Tracing the word through the Gospels, through Paul, and the other New Testament writers, he says “there seems no doubt that the Pauline usage of charis became normative for the whole church”.

For Paul, it is always described as “the grace of our Lord Jesus Christ”.… In Paul, there is no separation between the person and the work of Christ. He does not know Christ after the flesh, but Christ crucified and risen after the Spirit. Christ crucified and risen is God’s power and God’s grace-act among men. In the background there is always the thought that charis is the grace of God, but in the foreground it is the person of Christ, and the act of Christ that fill the focus of vision.

The simplest and the most profound expression of grace Paul gives is perhaps the following: δικαιούμενοι δωρεὰν τῇ αὐτοῦ χάριτι διὰ τῆς ἀπολυτρώσεως τῆς ἐν Χριστῷ Ἰησοῦ (justified by his grace as a gift, through the redemption that is in Christ Jesus, Romans 3:24). It would be safe to say that Paul never speaks of grace, except as grounded in the self-giving of God in the person and death of Jesus, and in every instance it is the objective side of its content that predominates…

In its primary sense in St. Paul’s epistles grace has to do with the act of divine intervention rather than with our receiving of it. Charis is now the presupposition of all man’s relations with God and constitutive of the whole Christian life. Grace is the decisive deed which makes the ground of our approach to God an act and word of His in which He irrevocably committed. It means the establishing of something quite new among men, a new relation to God, not one in which the divine command forms the basis of our relations with God, but one in which the divine self-commitment invites us to approach Him on the grounds of love, because in Christ the divine will has been perfectly fulfilled on our behalf. Grace is a colossal deed that cuts away the ground from all our [“any other”] human religion, and establishes a new religion in the Gospel, so wonderful that men are utterly overwhelmed, and so radical that it entails a complete reversal of all previous attitudes and ideas. Such a reversal means that we cannot think our way in to the wisdom of God, which is, as Paul says, the Cross, because God has done a deed which makes our wisdom foolish and which interrupts us in our career.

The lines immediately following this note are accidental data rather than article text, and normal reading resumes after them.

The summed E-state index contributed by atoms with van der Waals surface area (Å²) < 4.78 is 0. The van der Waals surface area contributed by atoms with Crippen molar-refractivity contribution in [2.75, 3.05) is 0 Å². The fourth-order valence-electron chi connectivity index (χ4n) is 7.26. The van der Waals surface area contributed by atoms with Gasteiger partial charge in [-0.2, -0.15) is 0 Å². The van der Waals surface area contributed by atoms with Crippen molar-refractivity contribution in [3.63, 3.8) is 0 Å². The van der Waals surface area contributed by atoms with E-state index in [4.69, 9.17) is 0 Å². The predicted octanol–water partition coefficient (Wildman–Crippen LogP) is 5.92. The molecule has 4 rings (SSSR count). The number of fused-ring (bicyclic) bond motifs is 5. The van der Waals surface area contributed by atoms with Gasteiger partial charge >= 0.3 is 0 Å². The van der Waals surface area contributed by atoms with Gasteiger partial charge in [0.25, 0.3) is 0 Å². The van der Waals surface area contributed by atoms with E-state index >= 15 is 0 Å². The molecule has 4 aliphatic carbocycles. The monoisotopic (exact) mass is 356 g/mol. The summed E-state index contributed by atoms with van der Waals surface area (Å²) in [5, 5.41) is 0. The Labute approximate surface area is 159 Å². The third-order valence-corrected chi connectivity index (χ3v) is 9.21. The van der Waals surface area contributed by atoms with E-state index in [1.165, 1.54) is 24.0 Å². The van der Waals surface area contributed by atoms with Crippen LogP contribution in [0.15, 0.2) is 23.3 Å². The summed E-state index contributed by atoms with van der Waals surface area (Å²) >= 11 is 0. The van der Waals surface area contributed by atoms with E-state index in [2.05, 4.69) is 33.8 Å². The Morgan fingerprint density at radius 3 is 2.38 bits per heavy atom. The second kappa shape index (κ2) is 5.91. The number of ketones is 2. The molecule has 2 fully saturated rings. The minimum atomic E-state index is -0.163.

“…Grace is the will of God to constitute man’s life afresh on a wholly new basis and in a renewed world, to set him free from sin and Satan; to endue him with the Spirit, to make him the possessor of a supernatural life. It is thus the presupposition of the whole Christian life, not one principle which (along with others) works within that life.”

Grace in the New Testament is the basic and most characteristic element of the Christian Gospel, it is the breaking into the world of the ineffable love of God in a deed of absolutely decisive significance which cuts across the whole of human life and sets it on a new basis. That is actualized in the person of Jesus Christ, with which grace is inseparably associated, and supremely exhibited on the Cross by which the believer is once and for all put right with God. This intervention of God in the world and its sin, out of sheer love, and His personal presence to men through Jesus Christ are held together in the one thought of grace. “By the Cross the believer has been put in the right with God once for all—Christ is his righteousness. He is already in Christ what he will be—to that, no striving will add one iota.”